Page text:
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This Week in Technology + Press Freedom: Oct. 20, 2019

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  1. Policy

Here’s what the staff of the Technology and Press Freedom Project at the Reporters Committee for Freedom of the Press is tracking in what’s been a big week for online content moderation and regulation issues.

A Fifth Estate alongside the other power structures of society

Facebook founder and chief executive Mark Zuckerberg gave a speech this week at Georgetown University where he “went on the offense” against critics of the company’s decision not to moderate or fact-check politicians’ speech or advertisements. Zuckerberg defended that policy on the grounds that even false speech by politicians is newsworthy.

The address covered a lot of ground but one comment by Zuckerberg stands out with respect to press rights. Zuckerberg said that personal expression “at scale” represents a new kind of “Fifth Estate” to stand alongside “other power structures.” In context, Zuckerberg seems to be saying that the Fifth Estate operates like the Fourth Estate — the press — as an independent check on the formal “power structures” of government. It’s an interesting framing as the “Fourth Estate” in the U.S. is often used to refer to the press’s independence from and role as a check on the three branches of government.

Also notable is how the policy stands in contrast to some cable programmers who have refused to air a Trump campaign advertisement charging that former Vice President Biden promised Ukraine $1 billion to fire a prosecutor investigating a gas company with ties to Biden’s son. Broadcasters aren’t permitted to make such determinations under Federal Communications Commission “no censorship” rules but are shielded from liability for content in candidate ads.

— Gabe Rottman

Quick Hits

More Section 230 action on the Hill: The House Committee on Energy and Commerce held a hearing on Wednesday to discuss Section 230 of the Communications Decency Act — a law that some fear is responsible for the proliferation of objectionable content online, but is also considered by many to be responsible for the creation of the modern internet. During the hearing, members asked questions of witnesses from Reddit, Google, academia, and advocacy organizations. Section 230 has garnered a lot of attention recently, with some saying that the law provides too much immunity to web platforms hosting content, and others arguing that it actually incentivizes companies to moderate content, which was its original intent. At its core, Section 230 commands that, with some exceptions, the hosts of content produced by third parties, like Facebook or Twitter, cannot be held legally liable for that content under most state or local laws, or in a federal civil suit. While lawmakers and panelists at the hearing rejected the notion of revoking Section 230’s protections entirely, there could be a desire among some representatives to amend the law in a way that would create more liability for platforms. Open internet groups have, however, warned that any alteration to the law could be problematic, as it could lead to a rise in lawsuits against websites based on third-party created content and could chill protected speech online.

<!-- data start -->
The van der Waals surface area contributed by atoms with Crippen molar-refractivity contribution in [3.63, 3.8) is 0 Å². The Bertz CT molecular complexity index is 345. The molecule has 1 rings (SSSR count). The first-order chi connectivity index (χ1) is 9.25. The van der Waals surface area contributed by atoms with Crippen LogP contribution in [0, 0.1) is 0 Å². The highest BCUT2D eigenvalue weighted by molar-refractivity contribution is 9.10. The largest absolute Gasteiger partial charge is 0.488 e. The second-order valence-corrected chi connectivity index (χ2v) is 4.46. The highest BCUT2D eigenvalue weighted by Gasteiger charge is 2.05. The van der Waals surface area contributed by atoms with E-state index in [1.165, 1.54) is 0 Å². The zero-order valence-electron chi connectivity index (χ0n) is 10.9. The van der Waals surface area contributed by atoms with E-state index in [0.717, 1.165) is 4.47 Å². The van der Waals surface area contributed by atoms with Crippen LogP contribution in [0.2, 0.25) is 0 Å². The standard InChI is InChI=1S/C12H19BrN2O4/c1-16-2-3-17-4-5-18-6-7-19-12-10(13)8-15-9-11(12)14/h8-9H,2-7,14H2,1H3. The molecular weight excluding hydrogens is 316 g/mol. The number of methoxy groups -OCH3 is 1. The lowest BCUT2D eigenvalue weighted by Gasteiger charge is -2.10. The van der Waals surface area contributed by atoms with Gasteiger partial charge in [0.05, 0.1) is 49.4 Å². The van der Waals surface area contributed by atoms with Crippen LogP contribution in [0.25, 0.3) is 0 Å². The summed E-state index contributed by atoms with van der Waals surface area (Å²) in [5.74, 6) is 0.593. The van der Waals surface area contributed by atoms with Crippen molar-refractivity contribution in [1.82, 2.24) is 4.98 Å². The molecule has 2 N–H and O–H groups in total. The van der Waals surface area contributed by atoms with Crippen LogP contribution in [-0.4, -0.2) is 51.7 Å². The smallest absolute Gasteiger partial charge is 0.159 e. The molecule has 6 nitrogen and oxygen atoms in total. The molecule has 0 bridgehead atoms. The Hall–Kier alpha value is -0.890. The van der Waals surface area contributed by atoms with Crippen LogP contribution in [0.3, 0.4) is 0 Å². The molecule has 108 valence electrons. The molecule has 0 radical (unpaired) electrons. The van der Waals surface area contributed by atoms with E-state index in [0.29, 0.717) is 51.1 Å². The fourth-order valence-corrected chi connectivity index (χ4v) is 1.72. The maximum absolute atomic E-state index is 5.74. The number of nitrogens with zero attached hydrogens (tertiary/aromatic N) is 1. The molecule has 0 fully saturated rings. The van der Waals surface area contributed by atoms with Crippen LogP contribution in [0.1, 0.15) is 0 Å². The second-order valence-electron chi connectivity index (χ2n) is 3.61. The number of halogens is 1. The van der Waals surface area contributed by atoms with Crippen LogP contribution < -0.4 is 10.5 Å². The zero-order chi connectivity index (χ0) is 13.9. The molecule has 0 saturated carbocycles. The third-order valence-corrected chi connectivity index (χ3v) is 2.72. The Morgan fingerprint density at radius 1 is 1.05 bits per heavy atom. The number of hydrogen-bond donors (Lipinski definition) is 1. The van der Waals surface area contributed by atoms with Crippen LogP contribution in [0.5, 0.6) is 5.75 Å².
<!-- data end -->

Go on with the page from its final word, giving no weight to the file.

U.S. and U.K. reach agreement under CLOUD Act: The U.S. and United Kingdom earlier this month signed an agreement, now made available by the U.K., that would govern how law enforcement in either country can access electronic data held on companies’ servers in the other jurisdiction. The agreement, the first of its kind, creates a designated authority in each country that would screen the opposing country’s orders for access to electronic data. It also obligates the U.K. to adopt procedures to limit the retention and dissemination of information incidentally acquired about people in the U.S. There’s an interesting use limitation in Article 8, which gives the U.K. veto power over the introduction of any evidence collected through the agreement in U.S. death penalty cases and the U.S. has a veto in cases raises free speech issues (Official Secrets Act, hmm?). Professors Jen Daskal and Peter Swire have a relatively optimistic take here. The Electronic Frontier Foundation expressed concern based on public statements about the agreement here.